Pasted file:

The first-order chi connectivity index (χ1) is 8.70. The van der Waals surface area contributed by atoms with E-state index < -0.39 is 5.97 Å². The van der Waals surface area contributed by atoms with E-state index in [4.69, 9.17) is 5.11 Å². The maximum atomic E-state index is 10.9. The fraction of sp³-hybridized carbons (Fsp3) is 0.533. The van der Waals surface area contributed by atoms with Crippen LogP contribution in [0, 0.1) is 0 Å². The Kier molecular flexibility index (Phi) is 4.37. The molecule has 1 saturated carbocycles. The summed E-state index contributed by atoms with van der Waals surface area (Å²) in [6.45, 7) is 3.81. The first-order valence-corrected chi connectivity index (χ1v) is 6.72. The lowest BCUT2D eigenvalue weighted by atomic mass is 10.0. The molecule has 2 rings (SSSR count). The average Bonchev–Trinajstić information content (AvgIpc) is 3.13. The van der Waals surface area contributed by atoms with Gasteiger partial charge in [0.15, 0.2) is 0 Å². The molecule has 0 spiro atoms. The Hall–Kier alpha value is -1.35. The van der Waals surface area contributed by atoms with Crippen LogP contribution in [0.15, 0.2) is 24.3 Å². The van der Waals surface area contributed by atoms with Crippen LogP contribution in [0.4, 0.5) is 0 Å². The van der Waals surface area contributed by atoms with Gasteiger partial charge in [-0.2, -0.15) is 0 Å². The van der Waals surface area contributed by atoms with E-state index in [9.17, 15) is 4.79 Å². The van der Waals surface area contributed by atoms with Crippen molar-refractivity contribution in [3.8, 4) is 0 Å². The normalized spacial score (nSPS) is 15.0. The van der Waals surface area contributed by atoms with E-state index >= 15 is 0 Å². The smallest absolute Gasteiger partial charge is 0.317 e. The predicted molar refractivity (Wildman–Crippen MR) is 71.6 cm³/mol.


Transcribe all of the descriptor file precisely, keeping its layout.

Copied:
The first-order chi connectivity index (χ1) is 8.70. The van der Waals surface area contributed by atoms with E-state index < -0.39 is 5.97 Å². The van der Waals surface area contributed by atoms with E-state index in [4.69, 9.17) is 5.11 Å². The maximum atomic E-state index is 10.9. The fraction of sp³-hybridized carbons (Fsp3) is 0.533. The van der Waals surface area contributed by atoms with Crippen LogP contribution in [0, 0.1) is 0 Å². The Kier molecular flexibility index (Phi) is 4.37. The molecule has 1 saturated carbocycles. The summed E-state index contributed by atoms with van der Waals surface area (Å²) in [6.45, 7) is 3.81. The first-order valence-corrected chi connectivity index (χ1v) is 6.72. The lowest BCUT2D eigenvalue weighted by atomic mass is 10.0. The molecule has 2 rings (SSSR count). The average Bonchev–Trinajstić information content (AvgIpc) is 3.13. The van der Waals surface area contributed by atoms with Gasteiger partial charge in [0.15, 0.2) is 0 Å². The molecule has 0 spiro atoms. The Hall–Kier alpha value is -1.35. The van der Waals surface area contributed by atoms with Crippen LogP contribution in [0.15, 0.2) is 24.3 Å². The van der Waals surface area contributed by atoms with Crippen LogP contribution in [0.4, 0.5) is 0 Å². The van der Waals surface area contributed by atoms with Gasteiger partial charge in [-0.2, -0.15) is 0 Å². The van der Waals surface area contributed by atoms with E-state index in [9.17, 15) is 4.79 Å². The van der Waals surface area contributed by atoms with Crippen molar-refractivity contribution in [3.8, 4) is 0 Å². The normalized spacial score (nSPS) is 15.0. The van der Waals surface area contributed by atoms with E-state index >= 15 is 0 Å². The smallest absolute Gasteiger partial charge is 0.317 e. The predicted molar refractivity (Wildman–Crippen MR) is 71.6 cm³/mol.